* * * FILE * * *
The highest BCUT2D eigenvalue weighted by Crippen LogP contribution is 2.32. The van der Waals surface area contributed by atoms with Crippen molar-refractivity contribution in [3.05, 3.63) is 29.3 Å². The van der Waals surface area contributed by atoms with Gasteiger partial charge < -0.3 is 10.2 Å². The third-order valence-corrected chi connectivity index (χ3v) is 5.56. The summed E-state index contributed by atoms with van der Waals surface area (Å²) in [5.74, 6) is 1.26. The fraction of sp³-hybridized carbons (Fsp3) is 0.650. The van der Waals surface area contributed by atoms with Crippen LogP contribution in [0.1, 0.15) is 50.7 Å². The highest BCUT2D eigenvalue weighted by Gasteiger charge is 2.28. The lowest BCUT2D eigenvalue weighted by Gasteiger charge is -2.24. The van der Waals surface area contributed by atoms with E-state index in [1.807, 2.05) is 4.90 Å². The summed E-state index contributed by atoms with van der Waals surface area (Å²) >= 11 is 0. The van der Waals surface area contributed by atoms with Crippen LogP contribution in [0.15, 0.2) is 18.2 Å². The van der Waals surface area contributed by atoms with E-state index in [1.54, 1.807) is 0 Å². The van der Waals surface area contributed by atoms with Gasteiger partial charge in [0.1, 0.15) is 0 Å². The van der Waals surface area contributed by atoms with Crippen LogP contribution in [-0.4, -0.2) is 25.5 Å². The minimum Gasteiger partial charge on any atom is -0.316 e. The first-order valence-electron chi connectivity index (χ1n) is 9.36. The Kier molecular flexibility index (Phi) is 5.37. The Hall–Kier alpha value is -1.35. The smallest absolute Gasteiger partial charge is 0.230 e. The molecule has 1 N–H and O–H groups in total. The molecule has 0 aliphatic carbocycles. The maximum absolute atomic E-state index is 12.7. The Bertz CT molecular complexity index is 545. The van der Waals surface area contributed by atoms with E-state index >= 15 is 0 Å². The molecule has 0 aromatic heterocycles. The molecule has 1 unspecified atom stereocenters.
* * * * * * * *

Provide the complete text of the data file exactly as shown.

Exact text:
The highest BCUT2D eigenvalue weighted by Crippen LogP contribution is 2.32. The van der Waals surface area contributed by atoms with Crippen molar-refractivity contribution in [3.05, 3.63) is 29.3 Å². The van der Waals surface area contributed by atoms with Gasteiger partial charge < -0.3 is 10.2 Å². The third-order valence-corrected chi connectivity index (χ3v) is 5.56. The summed E-state index contributed by atoms with van der Waals surface area (Å²) in [5.74, 6) is 1.26. The fraction of sp³-hybridized carbons (Fsp3) is 0.650. The van der Waals surface area contributed by atoms with Crippen LogP contribution in [0.1, 0.15) is 50.7 Å². The highest BCUT2D eigenvalue weighted by Gasteiger charge is 2.28. The lowest BCUT2D eigenvalue weighted by Gasteiger charge is -2.24. The van der Waals surface area contributed by atoms with E-state index in [1.807, 2.05) is 4.90 Å². The summed E-state index contributed by atoms with van der Waals surface area (Å²) >= 11 is 0. The van der Waals surface area contributed by atoms with Crippen LogP contribution in [0.15, 0.2) is 18.2 Å². The van der Waals surface area contributed by atoms with E-state index in [1.54, 1.807) is 0 Å². The van der Waals surface area contributed by atoms with Gasteiger partial charge in [0.1, 0.15) is 0 Å². The van der Waals surface area contributed by atoms with Crippen LogP contribution in [-0.4, -0.2) is 25.5 Å². The minimum Gasteiger partial charge on any atom is -0.316 e. The first-order valence-electron chi connectivity index (χ1n) is 9.36. The Kier molecular flexibility index (Phi) is 5.37. The Hall–Kier alpha value is -1.35. The smallest absolute Gasteiger partial charge is 0.230 e. The molecule has 1 N–H and O–H groups in total. The molecule has 0 aliphatic carbocycles. The maximum absolute atomic E-state index is 12.7. The Bertz CT molecular complexity index is 545. The van der Waals surface area contributed by atoms with E-state index >= 15 is 0 Å². The molecule has 0 aromatic heterocycles. The molecule has 1 unspecified atom stereocenters.